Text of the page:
The peritoneum and epigastric fat pad are stripped away from the right posterior rectus sheath to begin the peritonectomy in the right upper quadrant of the abdomen. Strong traction on the specimen is used to elevate the hemidiaphragm into the operative field. Ball-tip electrosurgery on pure cut is used to dissect at the interface of mesothelioma infiltrating the peritoneum and the muscle of the right hemidiaphragm.

  5. Dissection beneath the tumor through Glisson's capsule

    The stripping of the tumor from the muscular surface of the diaphragm continues until the area the liver is encountered. Tmor formations on the superior surface of the liver will be electroevaporated . With blunt and ball-tip electrosurgical dissection, the tumor is lifted off the dome of the liver by moving through or beneath Glisson's capsule. Hemostasis is achieved as the dissection proceeds, using coagulation electrosurgery on the liver surface. Ball-tip electrosurgery is also used to extirpate the tumor from and around the falciform ligament, round ligament, and umbilical fissure of the liver.

  6. Removal of tumor from beneath the right hemidiaphragm, from the right subhepatic space, and from the surface of the liver

    Tumor from beneath the right hemidiaphragm, from the right subhepatic space, and from the surface of the liver forms an envelope as it is removed en bloc. The dissection is simplified greatly if the tumor specimen can be maintained intact. The dissection continues laterally on the right to encounter the fat covering the right kidney. The right adrenal gland is visualized as the tumor is stripped from Morrison's pouch. Care is taken not to traumatize the vena cava or to disrupt caudate lobe veins that pass between the vena cava and segment 1 of the liver.

    lesser omentectomy and cholecystectomy

    The gallbladder is removed in a routine fashion from its fundus toward the cystic artery and cystic duct. These structures are ligated and divided. The plate of tissue that covers the structures that constitute the porta hepatis is usually infiltrated heavily by tumor. Using strong traction, the cancerous tissue that covers the structures is stripped from the base of the gallbladder bed toward the duodenum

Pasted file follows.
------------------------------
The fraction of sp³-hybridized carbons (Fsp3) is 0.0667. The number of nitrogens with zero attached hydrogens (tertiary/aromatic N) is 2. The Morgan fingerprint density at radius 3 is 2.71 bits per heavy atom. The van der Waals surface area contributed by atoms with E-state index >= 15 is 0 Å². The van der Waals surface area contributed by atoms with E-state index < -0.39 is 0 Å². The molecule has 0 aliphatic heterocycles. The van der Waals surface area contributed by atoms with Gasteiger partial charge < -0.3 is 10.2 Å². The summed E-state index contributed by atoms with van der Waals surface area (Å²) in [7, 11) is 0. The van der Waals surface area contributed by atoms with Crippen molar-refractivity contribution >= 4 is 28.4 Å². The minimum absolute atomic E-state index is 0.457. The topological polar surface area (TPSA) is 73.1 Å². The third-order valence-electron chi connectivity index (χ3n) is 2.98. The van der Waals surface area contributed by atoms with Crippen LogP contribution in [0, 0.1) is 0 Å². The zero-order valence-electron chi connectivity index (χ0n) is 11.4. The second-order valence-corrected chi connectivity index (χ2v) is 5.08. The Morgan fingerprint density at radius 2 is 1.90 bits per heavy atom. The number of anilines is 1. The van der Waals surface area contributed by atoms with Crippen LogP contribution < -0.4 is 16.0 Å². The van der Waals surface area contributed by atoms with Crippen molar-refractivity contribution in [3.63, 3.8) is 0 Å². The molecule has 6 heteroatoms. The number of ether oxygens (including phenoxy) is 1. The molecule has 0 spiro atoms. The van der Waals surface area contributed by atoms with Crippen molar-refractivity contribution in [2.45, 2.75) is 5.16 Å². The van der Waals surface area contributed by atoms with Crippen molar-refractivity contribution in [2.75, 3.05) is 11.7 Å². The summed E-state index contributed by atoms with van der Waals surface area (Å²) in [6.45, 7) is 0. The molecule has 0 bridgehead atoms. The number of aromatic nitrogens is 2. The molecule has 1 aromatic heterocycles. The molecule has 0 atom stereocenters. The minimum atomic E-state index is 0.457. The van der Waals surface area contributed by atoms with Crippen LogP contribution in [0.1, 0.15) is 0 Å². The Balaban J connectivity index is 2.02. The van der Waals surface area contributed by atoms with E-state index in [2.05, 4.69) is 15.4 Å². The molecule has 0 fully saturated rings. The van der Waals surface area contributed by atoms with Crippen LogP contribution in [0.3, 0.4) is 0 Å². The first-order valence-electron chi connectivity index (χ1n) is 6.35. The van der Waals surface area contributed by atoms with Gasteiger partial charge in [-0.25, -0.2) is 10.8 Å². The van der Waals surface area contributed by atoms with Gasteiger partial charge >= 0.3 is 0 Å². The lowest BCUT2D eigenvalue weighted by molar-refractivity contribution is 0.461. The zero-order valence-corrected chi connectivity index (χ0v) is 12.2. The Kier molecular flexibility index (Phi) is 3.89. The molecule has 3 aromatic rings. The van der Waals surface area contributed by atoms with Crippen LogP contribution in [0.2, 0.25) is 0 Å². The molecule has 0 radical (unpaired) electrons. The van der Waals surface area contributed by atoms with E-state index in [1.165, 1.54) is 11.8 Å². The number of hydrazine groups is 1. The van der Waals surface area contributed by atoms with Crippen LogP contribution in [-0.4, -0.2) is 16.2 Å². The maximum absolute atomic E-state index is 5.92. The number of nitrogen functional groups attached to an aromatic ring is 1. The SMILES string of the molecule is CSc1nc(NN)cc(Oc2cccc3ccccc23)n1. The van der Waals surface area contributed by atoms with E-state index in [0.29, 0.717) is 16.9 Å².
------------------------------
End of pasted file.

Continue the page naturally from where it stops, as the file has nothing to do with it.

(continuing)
stripping of the omental bursa

    As one clears the left part of the caudate liver segment of tumor, the vena cava is visualized directly beneath. To strip the floor of the omental bursa, strong traction is maintained on the tumor. Ball-tip electrosurgery is used to divide the peritoneum joining the caudate lobe of the liver to the vena cava. Division of the phrenoesophageal ligament allows the crus of the right hemidiaphragm to be stripped of peritoneum.

  7. Pelvic peritonectomy

    The peritoneum is stripped from the posterior surface of the lower abdominal incision, exposing the rectus muscle. The muscular surface of the bladder is seen as ball-tip electrosurgery strips tumor-bearing peritoneum and preperitoneal fat from this structure. The urachus must be divided and is placed on upward traction as the leading point for dissection of the visceral surface of the bladder. Round ligaments are divided as they enter the internal inguinal ring on both the right and left in the female patient.
    The peritoneal incision around the pelvis is completed by dividing peritoneum along the pelvic brim. Right and left ureters are identified and preserved. In women, the right and left ovarian veins are ligated and divided at the level of the lower portion of the kidney. A linear stapler is used to divide the colon at the junction of sigmoid and descending colon. The vascular supply of the distal portion of the bowel is traced back to its origin on the aorta. The inferior mesenteric artery is ligated and divided. This allows one to pack all of the viscera, including the proximal descending colon in the upper abdomen.

    Ball-tip electrosurgery is used to dissect beneath the mesorectum. An extraperitoneal suture ligation of the uterine arteries occurs just above the ureter and close to the base of the bladder. In women, the bladder is moved gently off the cervix, and the vagina is entered. The vaginal cuff anterior and posterior to the cervix is divided using ball-tip electrosurgery, and the perirectal fat inferior to the posterior vaginal wall is encountered. All the tumor that occupies the cul-de-sac should be removed intact with the specimen. The mid-portion of the rectal musculature is skeletonized and a roticulator stapler is used to staple the rectal stump closed.